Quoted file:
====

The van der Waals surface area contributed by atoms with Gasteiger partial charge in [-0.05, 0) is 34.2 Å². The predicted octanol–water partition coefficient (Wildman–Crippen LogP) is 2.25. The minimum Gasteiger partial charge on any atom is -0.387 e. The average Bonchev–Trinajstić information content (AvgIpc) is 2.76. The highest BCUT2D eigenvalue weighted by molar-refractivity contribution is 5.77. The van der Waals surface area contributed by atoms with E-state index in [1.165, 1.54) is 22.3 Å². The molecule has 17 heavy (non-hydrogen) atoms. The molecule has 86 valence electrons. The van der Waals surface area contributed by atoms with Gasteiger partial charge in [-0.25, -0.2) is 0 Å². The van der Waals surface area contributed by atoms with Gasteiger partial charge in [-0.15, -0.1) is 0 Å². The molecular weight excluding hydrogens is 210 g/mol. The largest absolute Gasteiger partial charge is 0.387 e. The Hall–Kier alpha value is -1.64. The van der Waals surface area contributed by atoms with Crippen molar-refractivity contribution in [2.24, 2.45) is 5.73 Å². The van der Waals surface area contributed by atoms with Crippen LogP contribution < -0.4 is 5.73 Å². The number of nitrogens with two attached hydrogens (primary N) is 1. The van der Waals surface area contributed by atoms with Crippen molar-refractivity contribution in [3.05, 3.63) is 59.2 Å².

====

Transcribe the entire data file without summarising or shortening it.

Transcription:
The van der Waals surface area contributed by atoms with Gasteiger partial charge in [-0.05, 0) is 34.2 Å². The predicted octanol–water partition coefficient (Wildman–Crippen LogP) is 2.25. The minimum Gasteiger partial charge on any atom is -0.387 e. The average Bonchev–Trinajstić information content (AvgIpc) is 2.76. The highest BCUT2D eigenvalue weighted by molar-refractivity contribution is 5.77. The van der Waals surface area contributed by atoms with E-state index in [1.165, 1.54) is 22.3 Å². The molecule has 17 heavy (non-hydrogen) atoms. The molecule has 86 valence electrons. The van der Waals surface area contributed by atoms with Gasteiger partial charge in [-0.25, -0.2) is 0 Å². The van der Waals surface area contributed by atoms with Gasteiger partial charge in [-0.15, -0.1) is 0 Å². The molecular weight excluding hydrogens is 210 g/mol. The largest absolute Gasteiger partial charge is 0.387 e. The Hall–Kier alpha value is -1.64. The van der Waals surface area contributed by atoms with Crippen molar-refractivity contribution in [2.24, 2.45) is 5.73 Å². The van der Waals surface area contributed by atoms with Crippen LogP contribution < -0.4 is 5.73 Å². The number of nitrogens with two attached hydrogens (primary N) is 1. The van der Waals surface area contributed by atoms with Crippen molar-refractivity contribution in [3.05, 3.63) is 59.2 Å².